The individual could not get their hands on the money until they turn 65, but they would get a monthly statement and for the first time, because of the private property rights that come with an account like that, for the first time have a firewall created between political forces in D.C. and their Social Security surplus.

LEGISLATIVE OUTCOME: Referred to the House Committee on Ways and Means; never called for a House vote.

Source: Personal Lockbox Act (H.R.4839) 00-HR4839 on Jul 12, 2000

Sponsored bill to put Trust Fund into market certificates.

Paul sponsored investing surplus Trust Fund in market certificates

OFFICIAL CONGRESSIONAL SUMMARY: To ensure the integrity of the Social Security trust funds by requiring the Managing Trustee to invest the annual surplus of such trust funds in marketable interest-bearing U.S. obligations, and certificates of deposit in institutions insured by the FDIC, and to protect such trust funds from the public debt limit.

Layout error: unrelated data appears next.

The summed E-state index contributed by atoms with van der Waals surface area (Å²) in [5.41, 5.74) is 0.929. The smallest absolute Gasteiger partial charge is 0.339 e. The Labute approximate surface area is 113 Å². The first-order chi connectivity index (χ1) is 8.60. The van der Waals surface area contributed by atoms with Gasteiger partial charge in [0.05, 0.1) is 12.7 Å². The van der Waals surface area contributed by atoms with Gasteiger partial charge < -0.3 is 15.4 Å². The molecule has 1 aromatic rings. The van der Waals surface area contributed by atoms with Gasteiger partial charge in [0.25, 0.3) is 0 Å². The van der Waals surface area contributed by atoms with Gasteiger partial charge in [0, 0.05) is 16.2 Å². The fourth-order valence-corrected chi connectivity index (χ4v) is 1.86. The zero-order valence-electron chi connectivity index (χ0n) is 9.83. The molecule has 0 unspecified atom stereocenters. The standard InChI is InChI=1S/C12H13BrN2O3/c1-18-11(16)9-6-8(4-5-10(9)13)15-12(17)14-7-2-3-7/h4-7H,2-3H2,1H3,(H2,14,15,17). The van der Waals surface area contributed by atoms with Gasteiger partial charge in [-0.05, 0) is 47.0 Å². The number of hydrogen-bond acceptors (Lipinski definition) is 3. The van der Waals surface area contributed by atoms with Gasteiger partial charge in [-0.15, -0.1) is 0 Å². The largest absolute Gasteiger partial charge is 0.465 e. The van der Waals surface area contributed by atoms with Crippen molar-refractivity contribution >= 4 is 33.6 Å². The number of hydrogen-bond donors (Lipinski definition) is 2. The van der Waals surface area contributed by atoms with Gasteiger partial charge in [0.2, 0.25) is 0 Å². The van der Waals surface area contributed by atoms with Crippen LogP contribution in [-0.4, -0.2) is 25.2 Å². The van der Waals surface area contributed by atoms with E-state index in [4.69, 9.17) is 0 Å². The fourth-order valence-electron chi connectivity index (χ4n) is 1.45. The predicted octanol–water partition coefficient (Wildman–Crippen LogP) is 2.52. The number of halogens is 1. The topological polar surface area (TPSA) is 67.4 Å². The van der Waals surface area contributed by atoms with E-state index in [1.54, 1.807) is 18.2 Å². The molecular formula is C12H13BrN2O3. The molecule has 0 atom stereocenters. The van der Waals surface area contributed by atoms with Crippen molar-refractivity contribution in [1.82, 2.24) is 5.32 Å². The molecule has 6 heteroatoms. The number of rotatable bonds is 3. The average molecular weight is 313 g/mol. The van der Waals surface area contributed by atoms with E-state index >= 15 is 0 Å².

SPONSOR'S INTRODUCTORY REMARKS: Rep. PAUL: The Social Security Preservation Act is a rather simple bill which states that all monies raised by the Social Security trust fund will be spent in payments to beneficiaries, with excess receipts invested in interest-bearing certificates of deposit. This will help keep Social Security trust fund monies from being diverted to other programs, as well as allow the fund to grow by providing for investment in interest-bearing instruments.